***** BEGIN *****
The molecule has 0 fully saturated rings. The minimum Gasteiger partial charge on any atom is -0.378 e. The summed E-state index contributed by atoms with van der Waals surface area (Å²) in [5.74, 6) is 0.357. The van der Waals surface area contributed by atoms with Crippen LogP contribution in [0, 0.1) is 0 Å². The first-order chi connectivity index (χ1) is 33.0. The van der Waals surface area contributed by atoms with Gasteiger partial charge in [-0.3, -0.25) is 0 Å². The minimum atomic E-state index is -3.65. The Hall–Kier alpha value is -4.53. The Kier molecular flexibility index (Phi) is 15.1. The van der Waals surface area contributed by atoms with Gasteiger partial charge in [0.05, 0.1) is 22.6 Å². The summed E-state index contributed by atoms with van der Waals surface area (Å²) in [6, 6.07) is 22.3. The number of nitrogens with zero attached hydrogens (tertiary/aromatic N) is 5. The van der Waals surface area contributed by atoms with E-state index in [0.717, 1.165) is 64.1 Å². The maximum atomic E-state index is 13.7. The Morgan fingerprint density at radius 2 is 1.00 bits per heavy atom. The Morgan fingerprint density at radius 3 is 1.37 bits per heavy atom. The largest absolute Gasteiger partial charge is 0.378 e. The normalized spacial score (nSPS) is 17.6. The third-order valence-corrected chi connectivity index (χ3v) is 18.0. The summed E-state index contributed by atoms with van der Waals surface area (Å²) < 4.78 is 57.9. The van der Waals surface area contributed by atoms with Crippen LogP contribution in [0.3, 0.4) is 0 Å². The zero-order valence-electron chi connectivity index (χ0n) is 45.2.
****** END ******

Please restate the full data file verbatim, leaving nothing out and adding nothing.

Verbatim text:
The molecule has 0 fully saturated rings. The minimum Gasteiger partial charge on any atom is -0.378 e. The summed E-state index contributed by atoms with van der Waals surface area (Å²) in [5.74, 6) is 0.357. The van der Waals surface area contributed by atoms with Crippen LogP contribution in [0, 0.1) is 0 Å². The first-order chi connectivity index (χ1) is 33.0. The van der Waals surface area contributed by atoms with Gasteiger partial charge in [-0.3, -0.25) is 0 Å². The minimum atomic E-state index is -3.65. The Hall–Kier alpha value is -4.53. The Kier molecular flexibility index (Phi) is 15.1. The van der Waals surface area contributed by atoms with Gasteiger partial charge in [0.05, 0.1) is 22.6 Å². The summed E-state index contributed by atoms with van der Waals surface area (Å²) in [6, 6.07) is 22.3. The number of nitrogens with zero attached hydrogens (tertiary/aromatic N) is 5. The van der Waals surface area contributed by atoms with E-state index in [0.717, 1.165) is 64.1 Å². The maximum atomic E-state index is 13.7. The Morgan fingerprint density at radius 2 is 1.00 bits per heavy atom. The Morgan fingerprint density at radius 3 is 1.37 bits per heavy atom. The largest absolute Gasteiger partial charge is 0.378 e. The normalized spacial score (nSPS) is 17.6. The third-order valence-corrected chi connectivity index (χ3v) is 18.0. The summed E-state index contributed by atoms with van der Waals surface area (Å²) < 4.78 is 57.9. The van der Waals surface area contributed by atoms with Crippen LogP contribution in [0.3, 0.4) is 0 Å². The zero-order valence-electron chi connectivity index (χ0n) is 45.2.